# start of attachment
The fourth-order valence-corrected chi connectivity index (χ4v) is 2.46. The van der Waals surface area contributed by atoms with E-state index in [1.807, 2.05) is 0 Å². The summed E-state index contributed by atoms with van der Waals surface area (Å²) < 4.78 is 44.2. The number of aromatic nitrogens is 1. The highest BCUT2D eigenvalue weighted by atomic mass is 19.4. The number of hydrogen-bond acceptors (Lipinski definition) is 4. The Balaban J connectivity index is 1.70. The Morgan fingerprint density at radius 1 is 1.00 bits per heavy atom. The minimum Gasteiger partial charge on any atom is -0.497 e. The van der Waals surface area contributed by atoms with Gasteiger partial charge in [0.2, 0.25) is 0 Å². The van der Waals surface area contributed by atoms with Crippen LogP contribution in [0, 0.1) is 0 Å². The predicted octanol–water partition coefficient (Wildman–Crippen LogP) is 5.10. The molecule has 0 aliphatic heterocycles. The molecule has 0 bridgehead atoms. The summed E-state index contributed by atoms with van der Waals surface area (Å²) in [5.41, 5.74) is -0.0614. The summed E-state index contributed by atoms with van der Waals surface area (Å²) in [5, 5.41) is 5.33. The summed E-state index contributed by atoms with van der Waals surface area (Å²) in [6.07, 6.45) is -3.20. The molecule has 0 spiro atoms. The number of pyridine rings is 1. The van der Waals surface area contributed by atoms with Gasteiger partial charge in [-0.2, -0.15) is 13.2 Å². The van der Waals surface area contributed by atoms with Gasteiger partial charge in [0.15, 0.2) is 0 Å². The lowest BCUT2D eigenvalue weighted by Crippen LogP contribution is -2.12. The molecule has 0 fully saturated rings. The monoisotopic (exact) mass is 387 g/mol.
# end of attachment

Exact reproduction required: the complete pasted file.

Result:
The fourth-order valence-corrected chi connectivity index (χ4v) is 2.46. The van der Waals surface area contributed by atoms with E-state index in [1.807, 2.05) is 0 Å². The summed E-state index contributed by atoms with van der Waals surface area (Å²) < 4.78 is 44.2. The number of aromatic nitrogens is 1. The highest BCUT2D eigenvalue weighted by atomic mass is 19.4. The number of hydrogen-bond acceptors (Lipinski definition) is 4. The Balaban J connectivity index is 1.70. The Morgan fingerprint density at radius 1 is 1.00 bits per heavy atom. The minimum Gasteiger partial charge on any atom is -0.497 e. The van der Waals surface area contributed by atoms with Gasteiger partial charge in [0.2, 0.25) is 0 Å². The van der Waals surface area contributed by atoms with Crippen LogP contribution in [0, 0.1) is 0 Å². The predicted octanol–water partition coefficient (Wildman–Crippen LogP) is 5.10. The molecule has 0 aliphatic heterocycles. The molecule has 0 bridgehead atoms. The summed E-state index contributed by atoms with van der Waals surface area (Å²) in [5.41, 5.74) is -0.0614. The summed E-state index contributed by atoms with van der Waals surface area (Å²) in [5, 5.41) is 5.33. The summed E-state index contributed by atoms with van der Waals surface area (Å²) in [6.07, 6.45) is -3.20. The molecule has 0 spiro atoms. The number of pyridine rings is 1. The van der Waals surface area contributed by atoms with Gasteiger partial charge in [-0.2, -0.15) is 13.2 Å². The van der Waals surface area contributed by atoms with Gasteiger partial charge in [0.15, 0.2) is 0 Å². The lowest BCUT2D eigenvalue weighted by Crippen LogP contribution is -2.12. The molecule has 0 fully saturated rings. The monoisotopic (exact) mass is 387 g/mol.